First of all, I used to follow a lot of writing blogs, so I’ve read a lot of advice about writing, some of it in the form of rules. None of this was useful (mostly due to lack of interest on my part), but this (not from a blog) made me laugh immoderately:
“Always write in the third person. The third person is Cain, the firstborn son of Adam and Eve. Every novel must be from his perspective.”
I can’t read that without laughing, which may be something I shouldn’t admit in public.
I was going to write something about Martin Scorsese’s recent dismissal of Marvel movies as “not cinema” (I probably have a draft around somewhere), but it veered too close to “What is art?” (I always avoid those conversations), plus I had to deal with my lack of interest in both sides (as I’ve indicated before, I’m sick of Marvel movies, and I’m not a huge Scorsese fan — other than Hugo).
Speaking of writers blogs, most of the writers (or, as some of them thought of themselves, aspiring writers) have drifted away. Some perhaps to social media, some, apparently, to parenthood, others to who knows where.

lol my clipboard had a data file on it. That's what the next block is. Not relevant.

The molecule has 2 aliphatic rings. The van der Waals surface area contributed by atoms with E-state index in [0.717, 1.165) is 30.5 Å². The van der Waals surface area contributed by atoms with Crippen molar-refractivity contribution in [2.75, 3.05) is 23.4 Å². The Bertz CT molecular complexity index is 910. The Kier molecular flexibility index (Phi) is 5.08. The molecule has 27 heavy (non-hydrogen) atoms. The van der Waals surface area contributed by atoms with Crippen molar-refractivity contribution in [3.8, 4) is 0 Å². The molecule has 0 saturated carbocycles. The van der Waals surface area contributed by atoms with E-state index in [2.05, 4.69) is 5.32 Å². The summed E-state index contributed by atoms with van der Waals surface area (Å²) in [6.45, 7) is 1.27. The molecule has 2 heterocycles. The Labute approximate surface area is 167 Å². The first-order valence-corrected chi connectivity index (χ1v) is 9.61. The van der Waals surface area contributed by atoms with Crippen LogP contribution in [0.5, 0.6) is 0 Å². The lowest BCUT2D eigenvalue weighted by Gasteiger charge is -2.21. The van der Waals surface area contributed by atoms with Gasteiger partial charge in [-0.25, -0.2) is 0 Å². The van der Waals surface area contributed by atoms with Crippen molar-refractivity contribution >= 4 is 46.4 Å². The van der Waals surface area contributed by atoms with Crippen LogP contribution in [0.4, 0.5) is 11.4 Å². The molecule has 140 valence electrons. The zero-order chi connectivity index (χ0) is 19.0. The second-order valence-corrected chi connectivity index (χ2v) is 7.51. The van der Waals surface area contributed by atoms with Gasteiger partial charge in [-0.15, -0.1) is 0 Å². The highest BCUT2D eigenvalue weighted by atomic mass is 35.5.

But one who persisted, in the writing if not in the blogging is Tiyana Marie White. For as long as I’ve known her (years – I don’t know how many) she’s been working on a book called The Elementalist: Rise of Hara (well, that may not always have been the title, but it was always the same book).
And now, it’s done and published! So many people start out to write a novel, and so few ever finish one.
I’m not reviewing the book (I haven’t finished it, and I would have to recuse myself from reviewing it in any case since I was a beta reader), but I am definitely celebrating the accomplishment.
My first blog post, written before I even had a blog was about persistence.
That was written nineteen years ago, so I guess I’m pretty persistent with this blog thing.
So, I’ll quote my father here: “There’s only one rule in writing. Write well.”
I’d also vote for “Finish what you start.”
Work on my current story is going well (according to me, anyway). The whole thing seems to make sense, which is not something you can take for granted when you’re writing a mystery story based on a dream. There’s probably a writing rule against that.